Can you think of a time in your life when you had a mentor? That would be someone you seek advice from and look up to. Mentors also encourage you to do the right thing. Sometimes our parents play that role. For Titus, his mentor was Paul. Paul was very influential in the early Christian movement following his conversion. Paul knew that he had to raise up young leadership to “take the baton” so to speak if Jesus’ message was to reach the ends of the earth.
Titus was one of those bright stars that Paul worked with and nurtured. We see the welcome Paul gives to Titus in this letter. While Paul calls Titus out as his “true son in the faith,” the opening lines of this letter seem to be more of an commissioning for the work we (including Titus) are called to do. A good mentor will be clear in giving direction. The message then is to “proclaim faith to those God has chosen and to teach them to know the truth that shows them how to live godly lives.”
Do you see yourself included in the opening words of today’s passage? In other words, are you seeking the Lord? “Listen to me, all who hope for deliverance— all who seek the Lord!” Maybe you missed that when you read this through the first time. Let me ask you this, too. Are you feeling a bit overwhelmed right now, perhaps going through your own walk in the valley?
We know that life as a follower of Christ won’t consist entirely of those mountain top, Spirit-filled, dance around the room type experiences. The one truth there is that we are Spirit-filled no matter where we are. We are never alone; it just may feel that way.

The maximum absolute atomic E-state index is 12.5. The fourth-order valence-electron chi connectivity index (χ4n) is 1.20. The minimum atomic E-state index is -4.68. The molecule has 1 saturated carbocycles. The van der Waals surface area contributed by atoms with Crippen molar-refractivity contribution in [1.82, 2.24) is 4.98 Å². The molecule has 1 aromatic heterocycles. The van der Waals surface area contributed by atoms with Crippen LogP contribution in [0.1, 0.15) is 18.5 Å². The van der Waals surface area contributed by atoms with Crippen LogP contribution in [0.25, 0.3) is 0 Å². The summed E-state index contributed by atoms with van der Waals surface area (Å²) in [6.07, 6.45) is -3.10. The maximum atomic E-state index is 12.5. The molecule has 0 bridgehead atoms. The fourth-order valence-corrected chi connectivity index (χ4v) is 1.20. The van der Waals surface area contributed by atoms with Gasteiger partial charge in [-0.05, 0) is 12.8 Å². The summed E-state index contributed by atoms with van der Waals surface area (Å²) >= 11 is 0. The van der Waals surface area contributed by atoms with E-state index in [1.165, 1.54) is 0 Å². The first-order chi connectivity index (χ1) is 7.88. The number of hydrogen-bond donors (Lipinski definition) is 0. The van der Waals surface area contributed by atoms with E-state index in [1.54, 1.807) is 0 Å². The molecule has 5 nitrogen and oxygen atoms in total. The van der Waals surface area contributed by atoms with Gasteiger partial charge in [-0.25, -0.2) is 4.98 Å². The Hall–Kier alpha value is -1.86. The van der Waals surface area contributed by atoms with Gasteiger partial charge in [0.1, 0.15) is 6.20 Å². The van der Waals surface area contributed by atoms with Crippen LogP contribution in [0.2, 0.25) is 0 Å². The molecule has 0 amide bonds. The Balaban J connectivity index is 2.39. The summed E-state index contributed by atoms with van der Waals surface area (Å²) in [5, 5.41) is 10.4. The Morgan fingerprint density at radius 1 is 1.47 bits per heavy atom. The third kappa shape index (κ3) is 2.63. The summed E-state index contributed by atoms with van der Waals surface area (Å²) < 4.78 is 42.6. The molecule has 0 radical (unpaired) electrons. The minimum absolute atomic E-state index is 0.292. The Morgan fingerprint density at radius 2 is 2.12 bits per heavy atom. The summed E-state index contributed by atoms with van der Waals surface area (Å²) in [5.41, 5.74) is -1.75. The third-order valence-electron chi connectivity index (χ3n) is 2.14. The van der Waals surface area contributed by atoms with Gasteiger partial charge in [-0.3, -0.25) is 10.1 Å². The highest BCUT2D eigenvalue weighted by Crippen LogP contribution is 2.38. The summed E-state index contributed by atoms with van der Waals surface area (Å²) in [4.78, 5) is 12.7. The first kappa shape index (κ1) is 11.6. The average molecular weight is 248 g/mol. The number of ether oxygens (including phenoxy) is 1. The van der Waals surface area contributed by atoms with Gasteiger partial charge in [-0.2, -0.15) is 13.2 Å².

Paul continues to give profound wisdom to Timothy and us as well. Despite being uncomfortable and in prison, Paul keeps his focus on the prize. He is also clear on the mission God called him to. “And God chose me to be a preacher, an apostle, and a teacher of this Good News.” I’d say Paul did a great job with that assignment. I strive to do well with what God has planned for me.
Paul words of encouragement can really speak to us today amidst our own chaos. “Hold on to the pattern of wholesome teaching you learned from me—a pattern shaped by the faith and love that you have in Christ Jesus.” No matter what happens in the world around us, nobody can take away the Biblical truths and promises that have shaped our lives.
This may be a passage you want to return to over and over again. It is always great counsel to remember where our power comes from. I love how Paul starts this section. “So I say, let the Holy Spirit guide your lives. Then you won’t be doing what your sinful nature craves.” He uses the powerful word “So,” which we know to be like “Therefore.” It tells us to remember everything that comes before it as if it were restated in its entirety before he gives us new counsel. What are we supposed to do now? Let the Holy Spirit guide us. That sounds simple enough, doesn’t it?
We are exchanging the reality of being chained to the law, and the expectations that come with that affliction, for the freedom of the Holy Spirit’s leading. Paul says, “But when you are directed by the Spirit, you are not under obligation to the law of Moses.” Cool. The Spirit is not going to lead us down a path that will be contrary to the law anyway. Since we are sinful creatures, the tendency to sin is inside us. When we let the Holy Spirit guide us, imagine the battle going on inside us between good and evil. The Holy Spirit is definitely stronger. When we rely on our own wisdom, that’s when we make foolish decisions.
How would you answer Paul’s question? “Did you receive the Holy Spirit by obeying the law of Moses?” I’m guessing, that is probably not a question you have been asked before. Acknowledging the Holy Spirit in our lives is key to testing our level of faith, whether we are hot or cold in terms of our spirituality. My question “are you feeling the burn?” refers then to the spark of the Holy Spirit igniting your heart and soul.
Paul is concerned here for his Christian friends in Galatia (and us). He knows that it’s easy for people to fall back into old patterns of living (following the law and believing they are saved by their works). In part, it’s because of the comfort zone effect. It’s what we know. Especially when we start to lose the fire or “burn” we felt when we first believed. We start to think something is wrong or that we should be acting in a certain way to get the spark back.